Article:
When the Road Forks: Parenting with Forks- What Does a Donkey Know about Me and My Children?

June 13, 2021

Life as a modern parent is fast! Sometimes it feels like we are rushing through our lives like we are moving through a fast-food restaurant. We don’t need no stinking forks, kids! Shove your lives down your trap like french fries! 

My family has made a lot of decisions recently. After weeks of relentlessly looking for a summer job, one of my girls finally figured out an unconventional way to transform her summer; while the other nose dived directly into a desire to serve that she has had for years. 

Only months earlier, one of my daughters sought clarity as she discerned which path she would take for college. With many great options, she could eventually see the forked road ahead. Which college was the best decision for her? Which path would she choose?

I have walked along with my daughters as they experience fork-in-the-road moments of morality, friendship, mental health, academics, and team sports.

We, as parents, do not like the discomfort of uncertainty. Why would we? We are dealing with uncertainty in our own lives! It is difficult to add on the uncertainty of your children as well. 

Too, we, as humans with experience before we had children, have repeated patterns that shape our parenting. These patterns are like voices of old retired tapes in our minds. For me, I hear voices that say, “Teach them to be tough.” Or, “Life’s not easy!” Or, even, “It’s not supposed to be easy; try harder!” Untended, these old retired “voices” can complicate and muddy the waters of our parenting.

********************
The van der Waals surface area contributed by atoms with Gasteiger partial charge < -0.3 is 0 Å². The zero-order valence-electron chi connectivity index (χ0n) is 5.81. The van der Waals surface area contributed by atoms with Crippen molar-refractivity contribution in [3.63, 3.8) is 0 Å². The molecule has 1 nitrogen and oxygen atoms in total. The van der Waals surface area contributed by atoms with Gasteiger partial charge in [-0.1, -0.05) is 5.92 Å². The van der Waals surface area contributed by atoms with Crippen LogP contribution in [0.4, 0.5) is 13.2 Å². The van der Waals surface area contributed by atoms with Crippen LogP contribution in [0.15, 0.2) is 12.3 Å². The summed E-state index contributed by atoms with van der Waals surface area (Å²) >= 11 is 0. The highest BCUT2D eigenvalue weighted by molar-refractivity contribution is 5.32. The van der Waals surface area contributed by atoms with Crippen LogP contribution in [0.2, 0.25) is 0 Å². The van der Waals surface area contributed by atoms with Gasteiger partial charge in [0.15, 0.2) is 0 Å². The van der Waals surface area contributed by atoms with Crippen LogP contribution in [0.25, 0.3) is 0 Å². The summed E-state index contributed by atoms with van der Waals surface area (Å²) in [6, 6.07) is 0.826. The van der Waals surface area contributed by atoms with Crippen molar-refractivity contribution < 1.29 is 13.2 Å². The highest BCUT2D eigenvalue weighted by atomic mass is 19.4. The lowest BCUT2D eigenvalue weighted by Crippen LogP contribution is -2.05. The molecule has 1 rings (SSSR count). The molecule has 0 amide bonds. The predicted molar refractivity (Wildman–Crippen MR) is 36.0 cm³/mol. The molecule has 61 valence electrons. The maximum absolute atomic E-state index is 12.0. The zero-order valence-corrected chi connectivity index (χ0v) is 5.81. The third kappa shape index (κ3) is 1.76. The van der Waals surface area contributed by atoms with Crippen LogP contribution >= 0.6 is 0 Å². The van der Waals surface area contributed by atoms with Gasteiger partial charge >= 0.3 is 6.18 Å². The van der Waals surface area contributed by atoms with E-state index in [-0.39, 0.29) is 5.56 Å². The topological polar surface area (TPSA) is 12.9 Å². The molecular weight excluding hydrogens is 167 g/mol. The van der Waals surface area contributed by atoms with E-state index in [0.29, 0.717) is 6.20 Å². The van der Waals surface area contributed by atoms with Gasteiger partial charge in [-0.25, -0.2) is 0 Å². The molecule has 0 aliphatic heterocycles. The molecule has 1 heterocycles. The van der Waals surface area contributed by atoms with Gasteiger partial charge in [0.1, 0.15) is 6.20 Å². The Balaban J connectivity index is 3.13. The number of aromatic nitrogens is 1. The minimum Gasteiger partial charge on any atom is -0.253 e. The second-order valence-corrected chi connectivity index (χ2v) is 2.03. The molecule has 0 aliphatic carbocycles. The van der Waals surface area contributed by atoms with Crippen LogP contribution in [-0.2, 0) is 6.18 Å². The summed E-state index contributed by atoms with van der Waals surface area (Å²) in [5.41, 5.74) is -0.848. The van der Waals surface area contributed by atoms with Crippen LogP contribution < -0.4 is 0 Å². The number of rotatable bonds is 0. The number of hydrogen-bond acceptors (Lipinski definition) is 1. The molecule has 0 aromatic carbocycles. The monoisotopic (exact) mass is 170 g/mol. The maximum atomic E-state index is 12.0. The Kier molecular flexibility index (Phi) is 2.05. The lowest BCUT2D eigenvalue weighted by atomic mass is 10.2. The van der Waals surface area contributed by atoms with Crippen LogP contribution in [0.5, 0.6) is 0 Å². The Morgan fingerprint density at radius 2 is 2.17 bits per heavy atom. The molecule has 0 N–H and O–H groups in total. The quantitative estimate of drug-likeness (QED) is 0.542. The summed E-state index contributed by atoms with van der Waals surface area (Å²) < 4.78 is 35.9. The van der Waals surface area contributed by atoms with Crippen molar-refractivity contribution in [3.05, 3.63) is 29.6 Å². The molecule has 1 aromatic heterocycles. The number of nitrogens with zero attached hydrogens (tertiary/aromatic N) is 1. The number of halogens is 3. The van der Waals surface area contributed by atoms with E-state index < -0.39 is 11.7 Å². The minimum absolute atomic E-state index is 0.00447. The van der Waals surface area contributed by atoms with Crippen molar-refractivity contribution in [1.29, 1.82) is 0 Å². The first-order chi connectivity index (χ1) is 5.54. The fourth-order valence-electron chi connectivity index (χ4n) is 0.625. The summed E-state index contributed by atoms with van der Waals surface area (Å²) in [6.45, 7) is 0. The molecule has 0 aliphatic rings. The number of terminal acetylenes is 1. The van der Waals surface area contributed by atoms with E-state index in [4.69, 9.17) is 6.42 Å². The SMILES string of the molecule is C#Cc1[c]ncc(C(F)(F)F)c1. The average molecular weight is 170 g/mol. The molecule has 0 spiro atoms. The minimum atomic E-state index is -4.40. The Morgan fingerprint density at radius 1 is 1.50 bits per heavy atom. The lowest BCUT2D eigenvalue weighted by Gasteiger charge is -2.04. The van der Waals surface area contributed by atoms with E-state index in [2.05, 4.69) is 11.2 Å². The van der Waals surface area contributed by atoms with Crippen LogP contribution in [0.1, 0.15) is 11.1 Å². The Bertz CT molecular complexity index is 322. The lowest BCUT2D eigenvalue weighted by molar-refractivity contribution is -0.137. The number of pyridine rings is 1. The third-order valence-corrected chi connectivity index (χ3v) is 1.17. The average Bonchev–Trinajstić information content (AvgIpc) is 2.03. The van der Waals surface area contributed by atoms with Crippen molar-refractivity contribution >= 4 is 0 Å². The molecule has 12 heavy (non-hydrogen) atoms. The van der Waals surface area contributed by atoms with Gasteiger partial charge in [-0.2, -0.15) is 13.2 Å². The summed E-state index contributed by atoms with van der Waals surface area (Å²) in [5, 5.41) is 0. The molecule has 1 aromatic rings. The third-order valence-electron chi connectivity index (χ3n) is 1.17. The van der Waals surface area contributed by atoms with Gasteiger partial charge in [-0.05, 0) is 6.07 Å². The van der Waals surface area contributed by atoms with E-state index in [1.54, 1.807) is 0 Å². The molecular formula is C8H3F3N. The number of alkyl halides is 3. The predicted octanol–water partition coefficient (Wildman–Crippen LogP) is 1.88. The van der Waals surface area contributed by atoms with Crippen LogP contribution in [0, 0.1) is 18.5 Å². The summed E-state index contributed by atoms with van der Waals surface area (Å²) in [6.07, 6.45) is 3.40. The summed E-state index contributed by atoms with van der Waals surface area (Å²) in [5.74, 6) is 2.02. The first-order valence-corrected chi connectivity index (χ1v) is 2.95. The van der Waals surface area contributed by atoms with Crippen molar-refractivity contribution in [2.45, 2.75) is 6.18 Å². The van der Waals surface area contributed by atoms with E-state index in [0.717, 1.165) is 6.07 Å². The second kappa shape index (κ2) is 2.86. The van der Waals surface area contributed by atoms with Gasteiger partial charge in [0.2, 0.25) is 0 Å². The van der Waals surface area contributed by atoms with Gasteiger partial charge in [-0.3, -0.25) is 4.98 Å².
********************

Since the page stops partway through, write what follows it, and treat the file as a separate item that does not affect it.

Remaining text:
At one point in his autobiography St. Ignatius becomes angered by a Moor who disrespects the Blessed Mother and decides to discern whether or not he will kill the Moor by seeing which path a donkey picks in a forked road. We, like St. Ignatius, can become tired or even lazy in our discernment for ourselves and provide space for our own children to discern well. 

Sometimes in my fatigue of parenting, I long for a good donkey to decide. At other times I literally ask myself, What does a donkey know about me and my children? I take the time by slowing down and providing ample time to distinguish the voices. 

  • What is a voice coming from God and the good?
  • What is a voice from clutter, confusion, or even conspiracy? Is this not from God?

In Christus Vivit Pope Francis encourages walking with young people as they develop these sensitivities

The second kind of sensitivity is marked by discernment. It tries to grasp exactly where grace or temptation is present, for sometimes the things that flit across our minds are mere temptations that can distract us from our true path. I need to ask myself what is it that the other person is trying to tell me, what they want me to realize is happening in their lives.